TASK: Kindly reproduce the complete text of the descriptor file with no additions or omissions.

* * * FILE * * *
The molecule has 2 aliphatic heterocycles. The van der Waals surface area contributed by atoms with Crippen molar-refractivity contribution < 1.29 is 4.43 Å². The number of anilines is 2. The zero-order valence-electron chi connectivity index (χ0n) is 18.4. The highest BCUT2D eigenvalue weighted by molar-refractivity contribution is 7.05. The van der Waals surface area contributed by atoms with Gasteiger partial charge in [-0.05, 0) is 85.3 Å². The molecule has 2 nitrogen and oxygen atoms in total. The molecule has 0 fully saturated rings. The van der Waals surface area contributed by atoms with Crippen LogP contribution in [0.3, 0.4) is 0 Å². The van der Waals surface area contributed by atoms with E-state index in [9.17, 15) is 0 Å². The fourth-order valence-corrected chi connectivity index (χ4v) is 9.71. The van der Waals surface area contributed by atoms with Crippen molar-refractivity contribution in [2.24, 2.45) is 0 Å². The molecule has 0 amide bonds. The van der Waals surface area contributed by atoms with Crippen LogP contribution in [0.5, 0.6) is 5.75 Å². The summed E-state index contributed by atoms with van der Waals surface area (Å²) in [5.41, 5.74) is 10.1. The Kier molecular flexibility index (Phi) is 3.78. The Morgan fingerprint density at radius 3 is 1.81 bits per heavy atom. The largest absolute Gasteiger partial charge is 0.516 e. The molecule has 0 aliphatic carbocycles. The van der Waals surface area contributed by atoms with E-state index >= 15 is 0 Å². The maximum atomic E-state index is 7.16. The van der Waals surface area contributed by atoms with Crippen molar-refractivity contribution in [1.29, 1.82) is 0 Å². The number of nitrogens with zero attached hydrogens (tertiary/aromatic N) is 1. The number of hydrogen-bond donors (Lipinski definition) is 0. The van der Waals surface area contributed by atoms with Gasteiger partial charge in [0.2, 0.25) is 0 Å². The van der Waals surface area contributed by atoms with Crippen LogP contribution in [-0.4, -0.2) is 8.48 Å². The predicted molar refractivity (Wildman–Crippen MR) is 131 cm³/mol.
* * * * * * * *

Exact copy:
The molecule has 2 aliphatic heterocycles. The van der Waals surface area contributed by atoms with Crippen molar-refractivity contribution < 1.29 is 4.43 Å². The number of anilines is 2. The zero-order valence-electron chi connectivity index (χ0n) is 18.4. The highest BCUT2D eigenvalue weighted by molar-refractivity contribution is 7.05. The van der Waals surface area contributed by atoms with Gasteiger partial charge in [-0.05, 0) is 85.3 Å². The molecule has 2 nitrogen and oxygen atoms in total. The molecule has 0 fully saturated rings. The van der Waals surface area contributed by atoms with Crippen LogP contribution in [0.3, 0.4) is 0 Å². The van der Waals surface area contributed by atoms with E-state index in [9.17, 15) is 0 Å². The fourth-order valence-corrected chi connectivity index (χ4v) is 9.71. The van der Waals surface area contributed by atoms with Crippen molar-refractivity contribution in [2.24, 2.45) is 0 Å². The molecule has 0 amide bonds. The van der Waals surface area contributed by atoms with Crippen LogP contribution in [0.5, 0.6) is 5.75 Å². The summed E-state index contributed by atoms with van der Waals surface area (Å²) in [5.41, 5.74) is 10.1. The Kier molecular flexibility index (Phi) is 3.78. The Morgan fingerprint density at radius 3 is 1.81 bits per heavy atom. The largest absolute Gasteiger partial charge is 0.516 e. The molecule has 0 aliphatic carbocycles. The van der Waals surface area contributed by atoms with E-state index >= 15 is 0 Å². The maximum atomic E-state index is 7.16. The van der Waals surface area contributed by atoms with Crippen molar-refractivity contribution in [1.29, 1.82) is 0 Å². The number of nitrogens with zero attached hydrogens (tertiary/aromatic N) is 1. The number of hydrogen-bond donors (Lipinski definition) is 0. The van der Waals surface area contributed by atoms with Gasteiger partial charge in [0.2, 0.25) is 0 Å². The van der Waals surface area contributed by atoms with Crippen LogP contribution in [-0.4, -0.2) is 8.48 Å². The predicted molar refractivity (Wildman–Crippen MR) is 131 cm³/mol.